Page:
Wednesday

16th Oct 2019

EU leaders to discuss offshoring asylum centres

  • Some 200,000 migrants transited Austria last month (Photo: Josh Zakary)

EU leaders plan to discuss offshoring asylum reception centres and giving Turkey more money, according to an internal document.

The leaked paper outlines the broad conclusions set to be made following an EU summit in Brussels later this week.

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The paper states that the European Council, representing member states, will "explore possibilities for developing safe and sustainable reception capacities in the affected region".

On Turkey, it says the "EU stands ready to step up substantially its political and financial engagement."

The draft paper is dated a day before twin explosions killed almost a hundred people in Ankara.

In a statement, EU council president Donald Tusk said the attack on "a peaceful march cynically exploits a sensitive moment for Turkey and the region."

He said the EU "stands side by side with Turkey, its people and authorities in its efforts against terrorism and for reconciliation".

Turkey's President Recep Tayyip Erdogan, for his part, earlier this month in Brussels agreed to help the EU better manage the asylum crisis. The two sides agreed on a deal to cooperate.

Among other things, Turkey is set to register migrants, step up border surveillance, and readmit people with no chance of asylum in the EU back to Turkey.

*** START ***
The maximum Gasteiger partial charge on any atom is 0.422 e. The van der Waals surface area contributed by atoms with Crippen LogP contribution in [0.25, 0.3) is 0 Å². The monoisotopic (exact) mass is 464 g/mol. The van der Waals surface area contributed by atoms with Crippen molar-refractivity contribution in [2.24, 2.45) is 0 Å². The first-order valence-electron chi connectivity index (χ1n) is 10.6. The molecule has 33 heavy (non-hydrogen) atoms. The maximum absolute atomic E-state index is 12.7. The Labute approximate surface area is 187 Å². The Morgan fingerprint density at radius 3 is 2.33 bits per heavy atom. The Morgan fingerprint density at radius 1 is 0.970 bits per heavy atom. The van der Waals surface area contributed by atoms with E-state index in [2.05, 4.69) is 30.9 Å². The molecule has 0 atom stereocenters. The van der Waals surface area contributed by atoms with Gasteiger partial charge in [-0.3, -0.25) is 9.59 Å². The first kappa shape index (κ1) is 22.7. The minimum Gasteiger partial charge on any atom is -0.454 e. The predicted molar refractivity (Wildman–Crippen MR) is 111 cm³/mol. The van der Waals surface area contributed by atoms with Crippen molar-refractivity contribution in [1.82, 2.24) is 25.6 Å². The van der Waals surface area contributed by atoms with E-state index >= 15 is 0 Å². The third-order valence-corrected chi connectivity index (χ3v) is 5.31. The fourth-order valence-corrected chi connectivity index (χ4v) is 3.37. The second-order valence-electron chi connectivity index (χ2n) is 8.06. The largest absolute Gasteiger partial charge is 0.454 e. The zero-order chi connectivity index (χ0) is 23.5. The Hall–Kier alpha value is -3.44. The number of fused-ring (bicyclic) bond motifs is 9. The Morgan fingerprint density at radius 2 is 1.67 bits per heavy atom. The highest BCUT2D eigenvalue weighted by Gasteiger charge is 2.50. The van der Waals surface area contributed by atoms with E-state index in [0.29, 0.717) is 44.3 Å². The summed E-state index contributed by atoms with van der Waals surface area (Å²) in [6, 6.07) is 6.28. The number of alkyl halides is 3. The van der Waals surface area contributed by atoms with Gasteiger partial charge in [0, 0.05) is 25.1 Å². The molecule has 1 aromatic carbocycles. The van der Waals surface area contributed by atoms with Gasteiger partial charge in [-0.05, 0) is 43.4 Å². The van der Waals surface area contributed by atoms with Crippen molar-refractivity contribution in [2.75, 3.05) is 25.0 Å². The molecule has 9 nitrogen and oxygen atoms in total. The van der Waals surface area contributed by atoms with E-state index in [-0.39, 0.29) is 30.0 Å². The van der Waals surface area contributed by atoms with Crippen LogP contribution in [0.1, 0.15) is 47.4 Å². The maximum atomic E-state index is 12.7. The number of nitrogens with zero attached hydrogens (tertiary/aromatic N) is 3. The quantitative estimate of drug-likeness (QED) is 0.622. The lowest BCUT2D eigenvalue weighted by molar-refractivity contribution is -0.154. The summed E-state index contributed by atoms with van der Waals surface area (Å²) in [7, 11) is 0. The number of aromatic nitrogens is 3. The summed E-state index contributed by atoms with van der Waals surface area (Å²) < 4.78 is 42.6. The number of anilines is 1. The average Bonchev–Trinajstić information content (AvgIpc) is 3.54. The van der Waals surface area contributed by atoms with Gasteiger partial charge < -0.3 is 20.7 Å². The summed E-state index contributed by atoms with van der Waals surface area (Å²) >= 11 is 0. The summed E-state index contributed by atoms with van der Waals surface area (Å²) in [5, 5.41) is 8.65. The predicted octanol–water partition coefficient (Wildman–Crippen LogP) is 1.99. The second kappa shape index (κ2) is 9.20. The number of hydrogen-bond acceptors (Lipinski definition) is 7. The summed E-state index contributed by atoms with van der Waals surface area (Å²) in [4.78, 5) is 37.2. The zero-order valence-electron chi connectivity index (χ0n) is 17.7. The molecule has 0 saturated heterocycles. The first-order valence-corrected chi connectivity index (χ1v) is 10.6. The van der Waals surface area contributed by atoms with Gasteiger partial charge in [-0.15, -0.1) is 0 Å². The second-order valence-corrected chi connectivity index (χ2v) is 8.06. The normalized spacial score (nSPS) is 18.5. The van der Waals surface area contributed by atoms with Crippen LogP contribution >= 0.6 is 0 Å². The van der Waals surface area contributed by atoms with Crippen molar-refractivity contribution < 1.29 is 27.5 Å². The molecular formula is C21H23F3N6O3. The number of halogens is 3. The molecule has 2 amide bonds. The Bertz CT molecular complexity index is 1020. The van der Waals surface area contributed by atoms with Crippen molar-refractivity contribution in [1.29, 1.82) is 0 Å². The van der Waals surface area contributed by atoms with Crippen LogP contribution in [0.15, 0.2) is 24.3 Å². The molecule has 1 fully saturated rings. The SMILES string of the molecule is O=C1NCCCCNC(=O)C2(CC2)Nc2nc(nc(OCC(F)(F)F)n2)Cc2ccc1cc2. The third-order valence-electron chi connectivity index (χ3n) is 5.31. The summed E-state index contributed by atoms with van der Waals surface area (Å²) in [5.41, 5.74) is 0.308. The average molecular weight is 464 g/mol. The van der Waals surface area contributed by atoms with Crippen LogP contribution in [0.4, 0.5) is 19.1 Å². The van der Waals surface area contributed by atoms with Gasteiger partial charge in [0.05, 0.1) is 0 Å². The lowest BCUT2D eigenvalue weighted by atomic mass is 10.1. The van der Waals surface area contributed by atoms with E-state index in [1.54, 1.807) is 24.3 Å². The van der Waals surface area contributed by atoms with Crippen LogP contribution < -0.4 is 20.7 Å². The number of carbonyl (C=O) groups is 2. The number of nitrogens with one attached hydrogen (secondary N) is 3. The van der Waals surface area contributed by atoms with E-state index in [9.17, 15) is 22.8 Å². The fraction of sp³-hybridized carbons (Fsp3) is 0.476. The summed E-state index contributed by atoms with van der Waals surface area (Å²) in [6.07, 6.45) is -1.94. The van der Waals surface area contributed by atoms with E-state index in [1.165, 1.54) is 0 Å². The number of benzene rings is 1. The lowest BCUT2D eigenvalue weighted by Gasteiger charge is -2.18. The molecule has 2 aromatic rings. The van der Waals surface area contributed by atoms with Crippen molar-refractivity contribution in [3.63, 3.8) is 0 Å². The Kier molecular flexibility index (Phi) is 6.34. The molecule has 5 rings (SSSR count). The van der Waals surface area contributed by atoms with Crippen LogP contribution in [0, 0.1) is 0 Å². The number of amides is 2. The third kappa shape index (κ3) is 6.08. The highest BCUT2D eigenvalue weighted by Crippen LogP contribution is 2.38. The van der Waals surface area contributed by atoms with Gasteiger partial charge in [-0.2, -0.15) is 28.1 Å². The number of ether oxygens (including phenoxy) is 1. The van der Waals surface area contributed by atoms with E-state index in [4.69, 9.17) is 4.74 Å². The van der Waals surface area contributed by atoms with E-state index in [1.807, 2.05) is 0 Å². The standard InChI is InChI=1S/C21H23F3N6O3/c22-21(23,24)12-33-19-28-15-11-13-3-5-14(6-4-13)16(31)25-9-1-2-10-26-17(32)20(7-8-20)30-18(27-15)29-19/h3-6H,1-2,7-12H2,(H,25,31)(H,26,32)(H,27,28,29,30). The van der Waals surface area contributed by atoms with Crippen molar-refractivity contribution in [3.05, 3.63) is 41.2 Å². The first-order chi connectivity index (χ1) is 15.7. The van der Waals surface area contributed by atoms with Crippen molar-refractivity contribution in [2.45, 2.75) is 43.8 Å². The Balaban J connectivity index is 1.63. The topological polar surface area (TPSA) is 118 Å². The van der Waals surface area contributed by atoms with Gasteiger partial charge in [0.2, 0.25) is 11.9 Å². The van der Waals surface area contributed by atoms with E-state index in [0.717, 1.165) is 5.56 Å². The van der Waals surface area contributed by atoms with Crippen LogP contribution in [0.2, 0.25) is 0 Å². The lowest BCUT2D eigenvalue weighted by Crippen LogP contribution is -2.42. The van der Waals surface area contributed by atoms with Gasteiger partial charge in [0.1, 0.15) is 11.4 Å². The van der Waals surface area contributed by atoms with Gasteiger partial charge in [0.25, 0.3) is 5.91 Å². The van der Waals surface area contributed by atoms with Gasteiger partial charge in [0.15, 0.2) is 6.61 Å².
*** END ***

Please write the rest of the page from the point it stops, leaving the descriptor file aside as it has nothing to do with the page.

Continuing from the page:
In return, the EU agreed to accelerate plans to scrap visas for visiting Turks and roll out a €1 billion fund to "weaken the push factors", such as sub-standard conditions in refugee camps.

Summit leaders on Thursday and Friday in Brussels will also outline plans on beefing up external borders and returning unwanted migrants back to their home countries.

It includes setting up an "integrated management system for external borders" and allowing the EU's border agency Frontex to initiate returns on its own.

No European solidarity tax

The internal document makes no mention of a rumoured European solidarity tax to assist refugees.

German newspaper Süddeutsche Zeitung reported over the weekend that Berlin and the European Commission were discussing a possible tax increase to help fund refugee projects.

The paper said a surcharge on petroleum and other tax hikes would be levied to finance the influx of asylum seekers.

But both the European Commission and German Chancellor Angela Merkel on Sunday refuted the report.

"We want neither a tax hike in Germany nor the introduction of an EU-tax", said Merkel's government spokesman Steffen Seibert, reports Reuters.

For its part, the European Commission also denied it.

"There is no such proposal currently on the table or under preparation and the Commission never comments on rumours in the press", said a European Commission spokesperson.

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Opinion

Europe's refugee policy is test of its true 'way of life'

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